Hydrogen-producing enzymes from green algae looked at for biotech potential

January 10, 2021 |

In Germany, Ruhr-Universität Bochum researchers are looking at how hydrogen-producing enzymes, or hydrogenases, could be a source of regenerative energy. A hydrogenase from the green alga Chlamydomonas reinhardtii , which has so far hardly been researched, has now been characterized more precisely by the RUB photobiotechnology working group.

Enzyme twin with biotechnological potential

Green algae have two almost identical hydrogen-producing enzymes. One has been researched for decades, the other received little attention – until recently.

Green algae have two almost identical hydrogenases. Although they differ in just one single amino acid, they have different properties, the Bochum team found.

The green algae hydrogenase CrHydA1 has been researched for decades. “The fact that there was another hydrogenase, CrHydA2, of almost identical construction in the same organism, was long dismissed as a curiosity,” says RUB researcher Dr. Vera Engelbrecht. “Because CrHydA2 had significantly lower hydrogen production rates compared to CrHydA1 and apparently did not fulfill any additional metabolic functions, this enzyme was not characterized in more detail for a long time. Now we have noticed remarkable differences. ”

Both enzymes can not only convert protons and electrons into hydrogen, but also catalyze the reverse reaction, i.e. gain electrons from the oxidation of hydrogen. However, both proteins prefer either one or the other reaction and thus have higher conversion rates for one reaction direction. While CrHydA1 shows a stronger tendency towards hydrogen production, CrHydA2 has higher rates of hydrogen oxidation. Responsible for these differences is a single amino acid near the active center, which works like a kind of molecular switch.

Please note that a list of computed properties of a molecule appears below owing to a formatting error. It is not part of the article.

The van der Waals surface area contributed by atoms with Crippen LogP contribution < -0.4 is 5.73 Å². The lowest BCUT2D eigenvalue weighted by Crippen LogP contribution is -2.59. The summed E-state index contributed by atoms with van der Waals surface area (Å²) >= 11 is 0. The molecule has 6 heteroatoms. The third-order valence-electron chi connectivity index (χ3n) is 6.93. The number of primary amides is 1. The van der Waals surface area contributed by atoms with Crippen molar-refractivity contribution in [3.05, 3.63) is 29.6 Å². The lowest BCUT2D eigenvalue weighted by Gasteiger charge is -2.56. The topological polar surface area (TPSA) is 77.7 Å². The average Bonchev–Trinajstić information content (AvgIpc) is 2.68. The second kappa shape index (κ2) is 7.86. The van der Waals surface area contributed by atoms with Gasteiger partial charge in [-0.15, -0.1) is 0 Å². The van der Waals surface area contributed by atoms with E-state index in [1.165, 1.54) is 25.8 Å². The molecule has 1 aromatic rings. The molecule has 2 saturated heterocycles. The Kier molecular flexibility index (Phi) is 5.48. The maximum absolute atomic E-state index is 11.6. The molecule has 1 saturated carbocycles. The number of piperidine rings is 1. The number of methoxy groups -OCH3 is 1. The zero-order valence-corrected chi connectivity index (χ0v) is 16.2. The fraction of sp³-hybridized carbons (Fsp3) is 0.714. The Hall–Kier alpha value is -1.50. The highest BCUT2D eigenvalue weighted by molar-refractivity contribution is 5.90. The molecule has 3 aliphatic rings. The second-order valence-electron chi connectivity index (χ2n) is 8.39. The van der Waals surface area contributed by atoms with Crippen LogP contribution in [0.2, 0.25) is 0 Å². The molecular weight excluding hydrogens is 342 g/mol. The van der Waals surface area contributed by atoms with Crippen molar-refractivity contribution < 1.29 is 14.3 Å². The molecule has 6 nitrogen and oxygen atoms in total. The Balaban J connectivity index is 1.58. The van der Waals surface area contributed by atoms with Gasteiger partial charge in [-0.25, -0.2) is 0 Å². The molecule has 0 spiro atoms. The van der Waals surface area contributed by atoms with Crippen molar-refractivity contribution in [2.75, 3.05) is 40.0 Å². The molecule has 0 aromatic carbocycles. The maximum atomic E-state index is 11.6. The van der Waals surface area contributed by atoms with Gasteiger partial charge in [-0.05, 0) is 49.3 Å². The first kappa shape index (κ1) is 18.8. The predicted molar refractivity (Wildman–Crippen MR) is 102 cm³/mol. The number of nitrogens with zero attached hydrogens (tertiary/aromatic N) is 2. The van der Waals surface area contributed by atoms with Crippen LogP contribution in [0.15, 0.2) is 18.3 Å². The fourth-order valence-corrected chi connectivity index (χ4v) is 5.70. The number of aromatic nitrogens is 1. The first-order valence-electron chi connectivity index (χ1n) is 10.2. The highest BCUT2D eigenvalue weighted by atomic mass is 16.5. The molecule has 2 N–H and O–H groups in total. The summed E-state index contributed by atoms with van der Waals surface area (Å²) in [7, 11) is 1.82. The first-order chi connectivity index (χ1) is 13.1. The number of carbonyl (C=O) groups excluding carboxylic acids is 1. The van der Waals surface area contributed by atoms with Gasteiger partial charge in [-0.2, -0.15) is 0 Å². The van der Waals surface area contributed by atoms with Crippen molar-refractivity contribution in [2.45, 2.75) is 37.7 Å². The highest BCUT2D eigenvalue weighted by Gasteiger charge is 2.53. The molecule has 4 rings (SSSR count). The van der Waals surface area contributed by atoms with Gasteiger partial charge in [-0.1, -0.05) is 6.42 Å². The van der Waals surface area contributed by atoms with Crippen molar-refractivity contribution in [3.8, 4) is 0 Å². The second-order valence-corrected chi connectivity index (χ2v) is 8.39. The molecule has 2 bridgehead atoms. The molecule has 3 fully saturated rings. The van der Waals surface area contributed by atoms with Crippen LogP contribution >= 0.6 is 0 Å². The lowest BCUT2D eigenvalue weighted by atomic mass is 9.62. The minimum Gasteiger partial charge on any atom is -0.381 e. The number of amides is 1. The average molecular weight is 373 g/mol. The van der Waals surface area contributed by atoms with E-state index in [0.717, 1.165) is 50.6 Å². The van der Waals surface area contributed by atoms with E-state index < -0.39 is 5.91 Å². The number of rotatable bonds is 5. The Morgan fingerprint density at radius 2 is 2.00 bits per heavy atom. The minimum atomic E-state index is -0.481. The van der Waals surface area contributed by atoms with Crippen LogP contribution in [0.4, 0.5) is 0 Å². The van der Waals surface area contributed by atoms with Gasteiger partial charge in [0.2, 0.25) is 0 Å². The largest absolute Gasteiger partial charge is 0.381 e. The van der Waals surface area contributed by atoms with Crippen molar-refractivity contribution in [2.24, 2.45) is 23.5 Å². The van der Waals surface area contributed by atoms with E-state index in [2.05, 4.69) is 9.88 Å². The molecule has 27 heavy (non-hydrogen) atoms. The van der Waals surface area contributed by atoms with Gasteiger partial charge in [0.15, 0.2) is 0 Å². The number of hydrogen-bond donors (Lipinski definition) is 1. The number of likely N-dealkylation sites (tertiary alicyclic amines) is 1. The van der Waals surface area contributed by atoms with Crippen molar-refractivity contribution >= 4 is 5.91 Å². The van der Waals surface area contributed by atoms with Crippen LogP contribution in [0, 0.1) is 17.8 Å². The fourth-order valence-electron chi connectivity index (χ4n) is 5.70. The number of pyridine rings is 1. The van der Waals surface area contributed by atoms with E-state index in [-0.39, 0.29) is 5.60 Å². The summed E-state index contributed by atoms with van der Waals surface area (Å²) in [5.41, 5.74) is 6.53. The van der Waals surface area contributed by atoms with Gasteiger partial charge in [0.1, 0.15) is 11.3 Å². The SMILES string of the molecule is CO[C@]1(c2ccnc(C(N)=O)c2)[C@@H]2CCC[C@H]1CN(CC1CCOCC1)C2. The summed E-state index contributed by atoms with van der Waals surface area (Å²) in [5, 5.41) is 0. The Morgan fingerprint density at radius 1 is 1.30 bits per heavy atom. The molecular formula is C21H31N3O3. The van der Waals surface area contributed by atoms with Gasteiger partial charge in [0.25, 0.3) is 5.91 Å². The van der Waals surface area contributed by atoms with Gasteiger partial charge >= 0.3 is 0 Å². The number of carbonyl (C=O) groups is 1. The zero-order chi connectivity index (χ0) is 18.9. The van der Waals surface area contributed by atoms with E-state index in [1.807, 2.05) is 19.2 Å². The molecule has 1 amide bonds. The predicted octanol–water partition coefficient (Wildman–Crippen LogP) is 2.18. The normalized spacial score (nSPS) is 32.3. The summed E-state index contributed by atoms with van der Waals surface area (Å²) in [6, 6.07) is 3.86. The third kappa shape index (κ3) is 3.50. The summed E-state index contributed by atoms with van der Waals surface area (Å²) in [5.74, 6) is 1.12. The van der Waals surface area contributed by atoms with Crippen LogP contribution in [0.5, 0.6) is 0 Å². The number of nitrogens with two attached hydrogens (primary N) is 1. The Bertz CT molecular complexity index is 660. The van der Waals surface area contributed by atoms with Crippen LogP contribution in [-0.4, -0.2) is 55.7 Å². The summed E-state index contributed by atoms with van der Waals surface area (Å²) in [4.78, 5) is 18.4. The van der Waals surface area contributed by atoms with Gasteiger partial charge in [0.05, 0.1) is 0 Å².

“Such a discovery can be useful for biotechnological application, because algae are becoming more and more attractive as living factories for the light-driven production of chemical substances,” explains Vera Engelbrecht. Energy, which is initially stored in the form of hydrogen, could be released again with the help of enzymes such as CrHydA2 and used for enzymatic bio-cascades – for example for the targeted production of cosmetics, medicines or food.


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Category: Research

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